Many more levers can be deployed that provide differentiation. If the intranet is the locus of the convergence of multiple systems and is part of the secret sauce, enhancements of IIB solutions developed by customers become part of the overall vendor offering and solution (but read the fine print of contracts; many times your approaches become the vendor’s property). Although the vendor is providing a solution to expedite the launch for the company, the vendor may incorporate some of the company’s unique processes as it implements them on the IIB SharePoint. That may not be intentional, but good ideas are hard to contain and your processes may find their way into a future general release and become of value to the competition should they implement the solution after you.

There is also the issue of less control over the overall structure and application functionality. Most of the solutions have constraints over applications that are developed using a clean sheet approach. Additional costs of the package are also incurred; they include setup fees, the cost of modules and ongoing subscription fees in addition to Microsoft’s software and subscription costs. However, commercial off-the-shelf (COTS) versus custom development is bringing the overall spend for SharePoint solutions down from high hundreds of thousands to low hundreds of thousands depending on the level of customization. The final 15 to 20 percent of customization is the most costly.

The components of architecture

Documents are still at the core of knowledge work, and every intranet needs a simple way of managing them. The ways that IIB vendor offerings deal with documents fall into a couple of categories. One is to provide simple out-of-the-box libraries with the default metadata. Most add topic or subject tags as well as category metadata and then expose the additional metadata in views. That step immediately adds more context to the plain out-of-the-box SharePoint library. Being intentional about the metadata for documents is a step in the right direction and will help with findability.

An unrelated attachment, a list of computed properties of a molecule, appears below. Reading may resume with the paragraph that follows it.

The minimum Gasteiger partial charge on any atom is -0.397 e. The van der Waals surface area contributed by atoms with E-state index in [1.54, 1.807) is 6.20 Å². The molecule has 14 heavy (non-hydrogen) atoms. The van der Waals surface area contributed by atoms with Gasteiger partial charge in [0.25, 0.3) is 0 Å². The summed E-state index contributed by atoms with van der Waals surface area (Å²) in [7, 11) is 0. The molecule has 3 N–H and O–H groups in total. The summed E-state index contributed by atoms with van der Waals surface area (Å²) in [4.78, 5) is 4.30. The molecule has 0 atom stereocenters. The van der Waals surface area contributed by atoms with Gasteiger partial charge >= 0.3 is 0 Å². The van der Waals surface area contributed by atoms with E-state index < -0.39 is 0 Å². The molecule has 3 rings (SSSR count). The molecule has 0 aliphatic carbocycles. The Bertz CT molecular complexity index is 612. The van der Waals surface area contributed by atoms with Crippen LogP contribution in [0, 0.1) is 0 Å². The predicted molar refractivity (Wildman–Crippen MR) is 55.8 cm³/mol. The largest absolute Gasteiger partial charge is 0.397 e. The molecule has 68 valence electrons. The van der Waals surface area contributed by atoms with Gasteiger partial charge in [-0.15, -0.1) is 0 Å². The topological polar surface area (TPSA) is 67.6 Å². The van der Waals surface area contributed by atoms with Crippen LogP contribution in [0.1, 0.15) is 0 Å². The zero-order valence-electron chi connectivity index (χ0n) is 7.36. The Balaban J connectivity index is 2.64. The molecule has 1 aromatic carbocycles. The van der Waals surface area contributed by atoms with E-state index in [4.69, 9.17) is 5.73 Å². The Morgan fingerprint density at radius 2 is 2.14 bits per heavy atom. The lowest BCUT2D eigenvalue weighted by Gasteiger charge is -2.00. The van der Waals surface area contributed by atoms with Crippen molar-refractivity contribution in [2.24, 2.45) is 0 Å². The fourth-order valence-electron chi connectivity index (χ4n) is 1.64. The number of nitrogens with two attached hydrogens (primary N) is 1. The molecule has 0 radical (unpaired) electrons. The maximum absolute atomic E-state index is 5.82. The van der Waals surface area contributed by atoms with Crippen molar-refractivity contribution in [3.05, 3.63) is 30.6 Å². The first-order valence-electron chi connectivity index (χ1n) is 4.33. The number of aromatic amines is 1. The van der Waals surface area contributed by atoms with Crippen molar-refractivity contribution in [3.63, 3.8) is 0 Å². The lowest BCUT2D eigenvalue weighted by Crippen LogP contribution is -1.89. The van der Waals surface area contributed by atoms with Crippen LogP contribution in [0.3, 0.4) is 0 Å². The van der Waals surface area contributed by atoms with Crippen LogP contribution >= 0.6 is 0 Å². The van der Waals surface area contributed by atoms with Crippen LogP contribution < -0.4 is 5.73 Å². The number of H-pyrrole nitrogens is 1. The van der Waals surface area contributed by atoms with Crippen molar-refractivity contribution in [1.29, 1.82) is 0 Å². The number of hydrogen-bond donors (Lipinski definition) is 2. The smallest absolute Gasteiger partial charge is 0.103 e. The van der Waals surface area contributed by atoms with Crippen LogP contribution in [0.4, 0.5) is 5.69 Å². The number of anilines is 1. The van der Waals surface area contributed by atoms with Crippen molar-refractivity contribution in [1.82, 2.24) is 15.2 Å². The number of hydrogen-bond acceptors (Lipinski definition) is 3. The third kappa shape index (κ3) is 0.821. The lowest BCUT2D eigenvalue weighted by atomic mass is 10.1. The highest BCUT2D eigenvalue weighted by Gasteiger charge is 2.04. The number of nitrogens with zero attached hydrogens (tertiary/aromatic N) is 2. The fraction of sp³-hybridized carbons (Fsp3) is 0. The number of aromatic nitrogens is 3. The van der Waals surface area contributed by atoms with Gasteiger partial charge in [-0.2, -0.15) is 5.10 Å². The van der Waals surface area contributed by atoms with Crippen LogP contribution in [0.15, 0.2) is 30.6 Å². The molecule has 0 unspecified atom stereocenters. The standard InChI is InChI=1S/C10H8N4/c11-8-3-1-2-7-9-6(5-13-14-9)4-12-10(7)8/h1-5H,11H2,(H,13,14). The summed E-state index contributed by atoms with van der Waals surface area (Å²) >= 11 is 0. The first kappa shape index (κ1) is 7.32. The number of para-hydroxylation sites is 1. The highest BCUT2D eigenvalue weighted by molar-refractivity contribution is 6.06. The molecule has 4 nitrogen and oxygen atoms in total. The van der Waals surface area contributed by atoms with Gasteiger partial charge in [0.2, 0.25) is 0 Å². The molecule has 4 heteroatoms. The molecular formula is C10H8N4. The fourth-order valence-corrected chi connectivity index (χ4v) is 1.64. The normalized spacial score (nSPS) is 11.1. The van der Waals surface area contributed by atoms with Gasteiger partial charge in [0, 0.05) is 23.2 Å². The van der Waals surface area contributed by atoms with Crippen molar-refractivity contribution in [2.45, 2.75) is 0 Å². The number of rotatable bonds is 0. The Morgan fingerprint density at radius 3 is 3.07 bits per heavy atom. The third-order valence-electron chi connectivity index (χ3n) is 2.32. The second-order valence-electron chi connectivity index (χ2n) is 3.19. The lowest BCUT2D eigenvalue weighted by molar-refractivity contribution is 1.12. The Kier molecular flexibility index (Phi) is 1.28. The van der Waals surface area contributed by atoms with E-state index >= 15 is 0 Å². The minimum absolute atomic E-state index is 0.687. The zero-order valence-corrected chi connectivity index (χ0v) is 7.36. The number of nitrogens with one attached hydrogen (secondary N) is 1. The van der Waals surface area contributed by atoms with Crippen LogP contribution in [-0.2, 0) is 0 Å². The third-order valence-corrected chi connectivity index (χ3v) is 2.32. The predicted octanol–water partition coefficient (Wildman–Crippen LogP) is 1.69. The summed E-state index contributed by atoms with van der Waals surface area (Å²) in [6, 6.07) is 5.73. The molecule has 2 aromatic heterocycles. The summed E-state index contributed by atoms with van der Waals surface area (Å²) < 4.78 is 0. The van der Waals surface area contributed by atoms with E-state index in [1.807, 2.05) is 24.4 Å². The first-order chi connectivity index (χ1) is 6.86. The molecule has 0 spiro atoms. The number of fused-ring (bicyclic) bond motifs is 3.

Another way of adding structure to content is by defining document types. That is where SharePoint has a great deal of power, and where a lack of intentional decision-making can cause problems. IIB vendors address the issue of document types by considering documents from a departmental perspective and predefining the documents that might be used by that department. For example, an HR department will use employee evaluations as a document type. FAQs, classified ads, open positions, new employees, project profile, case studies, training documents can all be considered content types if they have different structures, templates or workflow processes associated with them.

Different IIB vendors treat those constructs differently and have a variety of approaches for creating the appropriate structures. Some are “baked in” and some are variable. It is important to understand which of them are part of the vendor’s core architecture, because those cannot be adjusted, and which are open to be changed. In some cases, changes will constitute “customization,” and that can become costly and send companies down a compatibility issue path when new versions of products are released (either from the vendor or from Microsoft). Be sure to evaluate an IIB based on the solution’s ability to allow you to leverage the entire out-of-the-box functionality of SharePoint and Office 365.

Each of the IIB vendors that I researched had different areas of focus—from narrow simple intranets all the way to ERP-like suites that covered HR, IT support, facilities, training, projects and other areas with department-specific processes and information constructs.